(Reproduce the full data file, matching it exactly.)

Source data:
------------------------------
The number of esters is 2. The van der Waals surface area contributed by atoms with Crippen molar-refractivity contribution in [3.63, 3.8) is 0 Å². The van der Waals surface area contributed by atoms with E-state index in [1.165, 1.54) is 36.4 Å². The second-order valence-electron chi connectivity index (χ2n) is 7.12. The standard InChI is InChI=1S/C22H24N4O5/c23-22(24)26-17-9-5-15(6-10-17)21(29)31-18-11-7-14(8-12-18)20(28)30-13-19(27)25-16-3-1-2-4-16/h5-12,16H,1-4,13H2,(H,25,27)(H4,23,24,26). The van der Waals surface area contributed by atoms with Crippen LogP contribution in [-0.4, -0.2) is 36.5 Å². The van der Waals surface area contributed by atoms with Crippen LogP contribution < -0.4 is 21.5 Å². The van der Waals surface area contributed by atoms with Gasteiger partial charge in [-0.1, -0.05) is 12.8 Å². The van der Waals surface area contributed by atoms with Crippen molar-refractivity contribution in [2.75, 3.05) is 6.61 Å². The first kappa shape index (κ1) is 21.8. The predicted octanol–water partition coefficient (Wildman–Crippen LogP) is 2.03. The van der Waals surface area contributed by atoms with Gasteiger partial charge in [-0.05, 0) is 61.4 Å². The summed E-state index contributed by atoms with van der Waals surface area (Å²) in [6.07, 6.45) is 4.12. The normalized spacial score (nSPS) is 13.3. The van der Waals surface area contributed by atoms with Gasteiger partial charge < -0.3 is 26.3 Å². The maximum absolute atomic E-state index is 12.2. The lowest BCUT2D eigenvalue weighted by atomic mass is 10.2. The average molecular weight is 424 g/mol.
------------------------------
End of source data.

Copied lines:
The number of esters is 2. The van der Waals surface area contributed by atoms with Crippen molar-refractivity contribution in [3.63, 3.8) is 0 Å². The van der Waals surface area contributed by atoms with E-state index in [1.165, 1.54) is 36.4 Å². The second-order valence-electron chi connectivity index (χ2n) is 7.12. The standard InChI is InChI=1S/C22H24N4O5/c23-22(24)26-17-9-5-15(6-10-17)21(29)31-18-11-7-14(8-12-18)20(28)30-13-19(27)25-16-3-1-2-4-16/h5-12,16H,1-4,13H2,(H,25,27)(H4,23,24,26). The van der Waals surface area contributed by atoms with Crippen LogP contribution in [-0.4, -0.2) is 36.5 Å². The van der Waals surface area contributed by atoms with Crippen LogP contribution < -0.4 is 21.5 Å². The van der Waals surface area contributed by atoms with Gasteiger partial charge in [-0.1, -0.05) is 12.8 Å². The van der Waals surface area contributed by atoms with Crippen molar-refractivity contribution in [2.75, 3.05) is 6.61 Å². The first kappa shape index (κ1) is 21.8. The predicted octanol–water partition coefficient (Wildman–Crippen LogP) is 2.03. The van der Waals surface area contributed by atoms with Gasteiger partial charge in [-0.05, 0) is 61.4 Å². The summed E-state index contributed by atoms with van der Waals surface area (Å²) in [6.07, 6.45) is 4.12. The normalized spacial score (nSPS) is 13.3. The van der Waals surface area contributed by atoms with Gasteiger partial charge < -0.3 is 26.3 Å². The maximum absolute atomic E-state index is 12.2. The lowest BCUT2D eigenvalue weighted by atomic mass is 10.2. The average molecular weight is 424 g/mol.